There are a number of initiatives, led mainly by the Southampton City Council, that seek to improve access to English lessons for those with English as an Additional Language (EAL) needs; as well as initiatives to teach community languages to ethnic minority children; finally, identify and support the specific needs of asylum seeking and refugee populations. These services are mainly aimed at children in the school system, while teaching for adults is carried out mainly by local organisations, such as City Life Education & Action for Refugees (CLEAR).

The Community Languages Service is responsible for the teaching of community languages for children from minority ethnic communities in the city and the neighbouring authorities of Portsmouth and Hampshire. This is a partnership initiative between the three education authorities and the community groups who organise the classes. The service supports the teaching of a wide range of community languages. In addition to major Asian languages, lessons are also given in Afghani, Arabic, Chinese, Farsi, Malay, Nepali, Somali, Turkish as well as other European languages. Currently, there are classes for children from the Albanian, Greek, Italian and Polish communities.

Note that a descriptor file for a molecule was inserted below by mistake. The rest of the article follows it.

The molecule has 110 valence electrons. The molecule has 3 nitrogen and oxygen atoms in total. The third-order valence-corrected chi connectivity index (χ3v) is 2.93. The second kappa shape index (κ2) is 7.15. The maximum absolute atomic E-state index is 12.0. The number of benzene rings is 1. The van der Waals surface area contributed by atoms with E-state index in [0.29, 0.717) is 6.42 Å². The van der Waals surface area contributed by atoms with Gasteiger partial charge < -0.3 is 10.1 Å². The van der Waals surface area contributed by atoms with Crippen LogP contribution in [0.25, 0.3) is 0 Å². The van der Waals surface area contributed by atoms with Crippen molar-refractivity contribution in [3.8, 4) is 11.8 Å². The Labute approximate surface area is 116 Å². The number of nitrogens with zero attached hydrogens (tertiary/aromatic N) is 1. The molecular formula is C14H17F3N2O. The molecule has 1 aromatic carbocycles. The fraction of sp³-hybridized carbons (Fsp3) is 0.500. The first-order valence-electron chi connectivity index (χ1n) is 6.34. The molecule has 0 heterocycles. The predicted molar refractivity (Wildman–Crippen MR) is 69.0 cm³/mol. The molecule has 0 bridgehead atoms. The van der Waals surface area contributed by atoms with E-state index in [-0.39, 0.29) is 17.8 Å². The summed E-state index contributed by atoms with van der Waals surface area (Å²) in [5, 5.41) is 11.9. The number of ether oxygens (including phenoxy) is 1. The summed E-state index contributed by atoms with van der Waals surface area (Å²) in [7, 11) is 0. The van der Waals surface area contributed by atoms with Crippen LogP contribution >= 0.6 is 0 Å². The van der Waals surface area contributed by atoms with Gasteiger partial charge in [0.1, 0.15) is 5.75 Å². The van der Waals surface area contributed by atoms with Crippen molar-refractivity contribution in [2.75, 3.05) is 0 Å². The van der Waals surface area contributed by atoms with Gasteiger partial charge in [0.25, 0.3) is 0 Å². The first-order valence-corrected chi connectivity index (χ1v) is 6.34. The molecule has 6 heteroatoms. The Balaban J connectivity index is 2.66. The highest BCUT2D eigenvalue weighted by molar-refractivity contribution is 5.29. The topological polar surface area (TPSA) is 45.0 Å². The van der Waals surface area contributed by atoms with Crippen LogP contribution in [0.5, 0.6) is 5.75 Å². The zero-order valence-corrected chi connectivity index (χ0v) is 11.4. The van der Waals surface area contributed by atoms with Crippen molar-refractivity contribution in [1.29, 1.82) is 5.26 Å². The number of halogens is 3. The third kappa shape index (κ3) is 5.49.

The Education Services of the Southampton City Council has a specific programme of educational support for refugees, asylum seekers and those with refugee backgrounds. It consists of a team of trained bilingual assistants and an advisor. The team works in partnership with schools and minority ethnic communities to meet the needs of learners for whom English is an additional language.

The Hampshire Ethnic Minority Achievement Service (EMA) service aims to support schools and families across Hampshire in raising ethnic minority achievement through projects, training and advisory support. Additionally, it offers bilingual assistance to schools with newly arrived pupils for whom English is an additional language (EAL). The service's website has an area dedicated to providing information about refugee and asylum issues to schools and also information about the education system to refugee and asylum seeking parents.